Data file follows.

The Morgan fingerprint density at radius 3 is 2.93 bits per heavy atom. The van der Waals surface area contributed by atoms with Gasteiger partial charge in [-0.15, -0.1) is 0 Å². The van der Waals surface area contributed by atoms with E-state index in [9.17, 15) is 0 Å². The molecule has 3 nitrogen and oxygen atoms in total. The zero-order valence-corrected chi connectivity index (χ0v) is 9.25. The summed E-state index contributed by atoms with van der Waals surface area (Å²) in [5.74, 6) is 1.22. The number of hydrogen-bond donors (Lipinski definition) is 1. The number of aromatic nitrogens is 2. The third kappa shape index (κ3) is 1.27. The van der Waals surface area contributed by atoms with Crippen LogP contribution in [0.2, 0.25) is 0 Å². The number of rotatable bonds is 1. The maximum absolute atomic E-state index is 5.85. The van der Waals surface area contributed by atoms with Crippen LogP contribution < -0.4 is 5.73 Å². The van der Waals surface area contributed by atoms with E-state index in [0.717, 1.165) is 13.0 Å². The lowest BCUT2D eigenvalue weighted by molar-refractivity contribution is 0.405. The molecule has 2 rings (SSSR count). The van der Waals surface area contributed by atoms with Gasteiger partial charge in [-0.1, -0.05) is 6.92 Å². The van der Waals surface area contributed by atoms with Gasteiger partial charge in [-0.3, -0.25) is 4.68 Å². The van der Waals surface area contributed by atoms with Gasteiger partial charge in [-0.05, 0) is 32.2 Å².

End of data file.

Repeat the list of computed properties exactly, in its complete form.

The Morgan fingerprint density at radius 3 is 2.93 bits per heavy atom. The van der Waals surface area contributed by atoms with Gasteiger partial charge in [-0.15, -0.1) is 0 Å². The van der Waals surface area contributed by atoms with E-state index in [9.17, 15) is 0 Å². The molecule has 3 nitrogen and oxygen atoms in total. The zero-order valence-corrected chi connectivity index (χ0v) is 9.25. The summed E-state index contributed by atoms with van der Waals surface area (Å²) in [5.74, 6) is 1.22. The number of hydrogen-bond donors (Lipinski definition) is 1. The number of aromatic nitrogens is 2. The third kappa shape index (κ3) is 1.27. The van der Waals surface area contributed by atoms with Crippen LogP contribution in [0.2, 0.25) is 0 Å². The number of rotatable bonds is 1. The maximum absolute atomic E-state index is 5.85. The van der Waals surface area contributed by atoms with Crippen LogP contribution < -0.4 is 5.73 Å². The van der Waals surface area contributed by atoms with E-state index in [0.717, 1.165) is 13.0 Å². The lowest BCUT2D eigenvalue weighted by molar-refractivity contribution is 0.405. The molecule has 2 rings (SSSR count). The van der Waals surface area contributed by atoms with Gasteiger partial charge in [-0.1, -0.05) is 6.92 Å². The van der Waals surface area contributed by atoms with Gasteiger partial charge in [-0.3, -0.25) is 4.68 Å². The van der Waals surface area contributed by atoms with Gasteiger partial charge in [-0.05, 0) is 32.2 Å².